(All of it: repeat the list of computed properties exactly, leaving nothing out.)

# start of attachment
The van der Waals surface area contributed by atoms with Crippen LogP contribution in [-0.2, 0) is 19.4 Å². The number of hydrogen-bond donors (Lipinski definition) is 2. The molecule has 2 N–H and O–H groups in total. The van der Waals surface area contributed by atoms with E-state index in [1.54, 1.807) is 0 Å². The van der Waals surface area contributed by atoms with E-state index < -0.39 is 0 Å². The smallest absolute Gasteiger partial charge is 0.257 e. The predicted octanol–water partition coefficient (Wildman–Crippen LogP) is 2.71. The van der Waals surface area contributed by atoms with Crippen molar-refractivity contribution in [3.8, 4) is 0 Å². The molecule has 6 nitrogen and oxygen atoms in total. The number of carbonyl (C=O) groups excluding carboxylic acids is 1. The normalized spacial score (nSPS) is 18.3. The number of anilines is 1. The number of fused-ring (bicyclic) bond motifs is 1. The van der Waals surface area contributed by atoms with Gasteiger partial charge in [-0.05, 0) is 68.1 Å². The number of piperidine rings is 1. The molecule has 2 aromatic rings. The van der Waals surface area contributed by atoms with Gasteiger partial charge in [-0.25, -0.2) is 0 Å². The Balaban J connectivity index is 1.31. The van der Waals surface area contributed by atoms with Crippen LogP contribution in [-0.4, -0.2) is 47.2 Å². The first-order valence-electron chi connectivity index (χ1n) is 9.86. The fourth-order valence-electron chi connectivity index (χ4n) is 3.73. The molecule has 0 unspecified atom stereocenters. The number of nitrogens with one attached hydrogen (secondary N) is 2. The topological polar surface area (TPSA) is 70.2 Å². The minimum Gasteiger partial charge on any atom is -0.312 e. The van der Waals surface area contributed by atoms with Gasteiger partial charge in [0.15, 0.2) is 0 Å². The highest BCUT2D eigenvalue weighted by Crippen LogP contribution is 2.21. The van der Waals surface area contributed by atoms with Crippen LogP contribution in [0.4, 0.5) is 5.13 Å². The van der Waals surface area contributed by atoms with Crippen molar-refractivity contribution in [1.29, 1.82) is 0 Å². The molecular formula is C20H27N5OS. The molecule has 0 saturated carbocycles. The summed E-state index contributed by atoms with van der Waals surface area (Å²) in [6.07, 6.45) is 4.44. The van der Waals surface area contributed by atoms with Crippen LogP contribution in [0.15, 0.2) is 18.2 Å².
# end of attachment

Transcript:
The van der Waals surface area contributed by atoms with Crippen LogP contribution in [-0.2, 0) is 19.4 Å². The number of hydrogen-bond donors (Lipinski definition) is 2. The molecule has 2 N–H and O–H groups in total. The van der Waals surface area contributed by atoms with E-state index in [1.54, 1.807) is 0 Å². The van der Waals surface area contributed by atoms with E-state index < -0.39 is 0 Å². The smallest absolute Gasteiger partial charge is 0.257 e. The predicted octanol–water partition coefficient (Wildman–Crippen LogP) is 2.71. The van der Waals surface area contributed by atoms with Crippen molar-refractivity contribution in [3.8, 4) is 0 Å². The molecule has 6 nitrogen and oxygen atoms in total. The number of carbonyl (C=O) groups excluding carboxylic acids is 1. The normalized spacial score (nSPS) is 18.3. The number of anilines is 1. The number of fused-ring (bicyclic) bond motifs is 1. The van der Waals surface area contributed by atoms with Gasteiger partial charge in [-0.05, 0) is 68.1 Å². The number of piperidine rings is 1. The molecule has 2 aromatic rings. The van der Waals surface area contributed by atoms with Gasteiger partial charge in [-0.25, -0.2) is 0 Å². The Balaban J connectivity index is 1.31. The van der Waals surface area contributed by atoms with Crippen LogP contribution in [-0.4, -0.2) is 47.2 Å². The first-order valence-electron chi connectivity index (χ1n) is 9.86. The fourth-order valence-electron chi connectivity index (χ4n) is 3.73. The molecule has 0 unspecified atom stereocenters. The number of nitrogens with one attached hydrogen (secondary N) is 2. The topological polar surface area (TPSA) is 70.2 Å². The minimum Gasteiger partial charge on any atom is -0.312 e. The van der Waals surface area contributed by atoms with Gasteiger partial charge in [0.15, 0.2) is 0 Å². The highest BCUT2D eigenvalue weighted by Crippen LogP contribution is 2.21. The van der Waals surface area contributed by atoms with Crippen LogP contribution in [0.4, 0.5) is 5.13 Å². The van der Waals surface area contributed by atoms with Crippen molar-refractivity contribution in [1.29, 1.82) is 0 Å². The molecular formula is C20H27N5OS. The molecule has 0 saturated carbocycles. The summed E-state index contributed by atoms with van der Waals surface area (Å²) in [6.07, 6.45) is 4.44. The van der Waals surface area contributed by atoms with Crippen LogP contribution in [0.15, 0.2) is 18.2 Å².